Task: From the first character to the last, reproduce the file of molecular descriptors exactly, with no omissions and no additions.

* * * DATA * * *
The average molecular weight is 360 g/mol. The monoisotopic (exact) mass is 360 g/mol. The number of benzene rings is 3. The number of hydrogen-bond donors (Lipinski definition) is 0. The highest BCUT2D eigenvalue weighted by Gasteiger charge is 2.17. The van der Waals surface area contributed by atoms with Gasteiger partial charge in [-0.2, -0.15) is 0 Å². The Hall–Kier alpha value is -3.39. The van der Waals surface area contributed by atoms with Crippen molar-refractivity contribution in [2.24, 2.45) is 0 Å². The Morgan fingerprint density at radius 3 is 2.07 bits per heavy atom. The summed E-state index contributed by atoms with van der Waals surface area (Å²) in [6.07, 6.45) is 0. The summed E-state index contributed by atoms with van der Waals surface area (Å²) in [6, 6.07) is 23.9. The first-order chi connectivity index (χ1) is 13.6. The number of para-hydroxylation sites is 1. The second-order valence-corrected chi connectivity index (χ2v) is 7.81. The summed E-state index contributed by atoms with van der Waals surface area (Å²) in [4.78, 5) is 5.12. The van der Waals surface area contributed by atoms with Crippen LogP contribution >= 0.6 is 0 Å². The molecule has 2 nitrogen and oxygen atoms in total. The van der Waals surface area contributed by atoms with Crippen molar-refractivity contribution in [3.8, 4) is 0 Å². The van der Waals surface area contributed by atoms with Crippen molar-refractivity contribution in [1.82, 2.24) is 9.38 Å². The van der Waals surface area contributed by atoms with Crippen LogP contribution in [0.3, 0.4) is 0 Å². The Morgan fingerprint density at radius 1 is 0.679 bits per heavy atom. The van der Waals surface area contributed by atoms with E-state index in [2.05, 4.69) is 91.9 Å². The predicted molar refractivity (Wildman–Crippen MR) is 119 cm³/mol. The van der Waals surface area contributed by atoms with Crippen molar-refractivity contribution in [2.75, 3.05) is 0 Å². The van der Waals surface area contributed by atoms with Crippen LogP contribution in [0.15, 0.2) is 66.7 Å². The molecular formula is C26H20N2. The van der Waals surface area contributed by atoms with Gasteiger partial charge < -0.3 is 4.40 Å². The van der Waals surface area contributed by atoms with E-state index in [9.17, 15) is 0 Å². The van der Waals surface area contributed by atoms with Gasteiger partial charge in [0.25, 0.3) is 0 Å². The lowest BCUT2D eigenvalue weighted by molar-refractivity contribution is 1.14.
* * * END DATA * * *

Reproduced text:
The average molecular weight is 360 g/mol. The monoisotopic (exact) mass is 360 g/mol. The number of benzene rings is 3. The number of hydrogen-bond donors (Lipinski definition) is 0. The highest BCUT2D eigenvalue weighted by Gasteiger charge is 2.17. The van der Waals surface area contributed by atoms with Gasteiger partial charge in [-0.2, -0.15) is 0 Å². The Hall–Kier alpha value is -3.39. The van der Waals surface area contributed by atoms with Crippen molar-refractivity contribution in [2.24, 2.45) is 0 Å². The Morgan fingerprint density at radius 3 is 2.07 bits per heavy atom. The summed E-state index contributed by atoms with van der Waals surface area (Å²) in [6.07, 6.45) is 0. The summed E-state index contributed by atoms with van der Waals surface area (Å²) in [6, 6.07) is 23.9. The first-order chi connectivity index (χ1) is 13.6. The number of para-hydroxylation sites is 1. The second-order valence-corrected chi connectivity index (χ2v) is 7.81. The summed E-state index contributed by atoms with van der Waals surface area (Å²) in [4.78, 5) is 5.12. The van der Waals surface area contributed by atoms with Crippen LogP contribution >= 0.6 is 0 Å². The molecule has 2 nitrogen and oxygen atoms in total. The van der Waals surface area contributed by atoms with Crippen molar-refractivity contribution in [3.8, 4) is 0 Å². The van der Waals surface area contributed by atoms with Crippen molar-refractivity contribution in [1.82, 2.24) is 9.38 Å². The van der Waals surface area contributed by atoms with Crippen LogP contribution in [0.3, 0.4) is 0 Å². The Morgan fingerprint density at radius 1 is 0.679 bits per heavy atom. The van der Waals surface area contributed by atoms with E-state index in [2.05, 4.69) is 91.9 Å². The predicted molar refractivity (Wildman–Crippen MR) is 119 cm³/mol. The van der Waals surface area contributed by atoms with Crippen molar-refractivity contribution in [2.75, 3.05) is 0 Å². The van der Waals surface area contributed by atoms with Crippen LogP contribution in [0.15, 0.2) is 66.7 Å². The molecular formula is C26H20N2. The van der Waals surface area contributed by atoms with Gasteiger partial charge < -0.3 is 4.40 Å². The van der Waals surface area contributed by atoms with E-state index in [9.17, 15) is 0 Å². The van der Waals surface area contributed by atoms with Gasteiger partial charge in [0.25, 0.3) is 0 Å². The lowest BCUT2D eigenvalue weighted by molar-refractivity contribution is 1.14.